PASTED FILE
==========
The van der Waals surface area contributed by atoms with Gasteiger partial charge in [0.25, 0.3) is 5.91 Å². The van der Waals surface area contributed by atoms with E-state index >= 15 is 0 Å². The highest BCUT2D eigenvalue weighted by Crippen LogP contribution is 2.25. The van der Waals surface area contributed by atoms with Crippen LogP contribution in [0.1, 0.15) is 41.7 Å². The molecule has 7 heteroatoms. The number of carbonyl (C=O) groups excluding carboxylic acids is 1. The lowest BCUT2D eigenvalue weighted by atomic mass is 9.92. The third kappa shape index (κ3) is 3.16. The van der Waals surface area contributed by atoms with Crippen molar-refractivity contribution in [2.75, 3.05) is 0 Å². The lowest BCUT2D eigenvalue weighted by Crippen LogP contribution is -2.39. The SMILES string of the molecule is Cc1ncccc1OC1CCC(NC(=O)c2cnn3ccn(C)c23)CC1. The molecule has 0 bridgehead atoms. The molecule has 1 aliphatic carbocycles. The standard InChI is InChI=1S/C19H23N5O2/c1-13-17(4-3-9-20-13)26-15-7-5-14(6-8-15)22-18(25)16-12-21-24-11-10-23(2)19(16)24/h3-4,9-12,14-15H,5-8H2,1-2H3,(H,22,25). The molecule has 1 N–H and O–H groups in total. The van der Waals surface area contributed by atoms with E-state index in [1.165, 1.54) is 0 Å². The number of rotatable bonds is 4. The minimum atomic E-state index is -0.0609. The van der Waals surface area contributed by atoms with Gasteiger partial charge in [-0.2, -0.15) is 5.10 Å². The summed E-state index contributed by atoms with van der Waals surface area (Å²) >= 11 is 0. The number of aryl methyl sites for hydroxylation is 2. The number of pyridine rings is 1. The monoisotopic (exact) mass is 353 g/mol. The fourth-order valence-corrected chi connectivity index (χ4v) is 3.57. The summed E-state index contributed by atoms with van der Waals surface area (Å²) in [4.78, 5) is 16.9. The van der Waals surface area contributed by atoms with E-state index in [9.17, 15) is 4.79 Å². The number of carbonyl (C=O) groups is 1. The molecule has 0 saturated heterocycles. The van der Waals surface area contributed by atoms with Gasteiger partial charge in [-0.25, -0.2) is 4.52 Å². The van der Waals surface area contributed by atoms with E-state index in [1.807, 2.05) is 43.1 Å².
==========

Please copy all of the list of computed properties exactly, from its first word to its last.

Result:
The van der Waals surface area contributed by atoms with Gasteiger partial charge in [0.25, 0.3) is 5.91 Å². The van der Waals surface area contributed by atoms with E-state index >= 15 is 0 Å². The highest BCUT2D eigenvalue weighted by Crippen LogP contribution is 2.25. The van der Waals surface area contributed by atoms with Crippen LogP contribution in [0.1, 0.15) is 41.7 Å². The molecule has 7 heteroatoms. The number of carbonyl (C=O) groups excluding carboxylic acids is 1. The lowest BCUT2D eigenvalue weighted by atomic mass is 9.92. The third kappa shape index (κ3) is 3.16. The van der Waals surface area contributed by atoms with Crippen molar-refractivity contribution in [2.75, 3.05) is 0 Å². The lowest BCUT2D eigenvalue weighted by Crippen LogP contribution is -2.39. The SMILES string of the molecule is Cc1ncccc1OC1CCC(NC(=O)c2cnn3ccn(C)c23)CC1. The molecule has 0 bridgehead atoms. The molecule has 1 aliphatic carbocycles. The standard InChI is InChI=1S/C19H23N5O2/c1-13-17(4-3-9-20-13)26-15-7-5-14(6-8-15)22-18(25)16-12-21-24-11-10-23(2)19(16)24/h3-4,9-12,14-15H,5-8H2,1-2H3,(H,22,25). The molecule has 1 N–H and O–H groups in total. The van der Waals surface area contributed by atoms with E-state index in [1.165, 1.54) is 0 Å². The number of rotatable bonds is 4. The minimum atomic E-state index is -0.0609. The van der Waals surface area contributed by atoms with Gasteiger partial charge in [-0.2, -0.15) is 5.10 Å². The summed E-state index contributed by atoms with van der Waals surface area (Å²) >= 11 is 0. The number of aryl methyl sites for hydroxylation is 2. The number of pyridine rings is 1. The monoisotopic (exact) mass is 353 g/mol. The fourth-order valence-corrected chi connectivity index (χ4v) is 3.57. The summed E-state index contributed by atoms with van der Waals surface area (Å²) in [4.78, 5) is 16.9. The van der Waals surface area contributed by atoms with E-state index in [9.17, 15) is 4.79 Å². The number of carbonyl (C=O) groups is 1. The molecule has 0 saturated heterocycles. The van der Waals surface area contributed by atoms with Gasteiger partial charge in [-0.25, -0.2) is 4.52 Å². The van der Waals surface area contributed by atoms with E-state index in [1.807, 2.05) is 43.1 Å².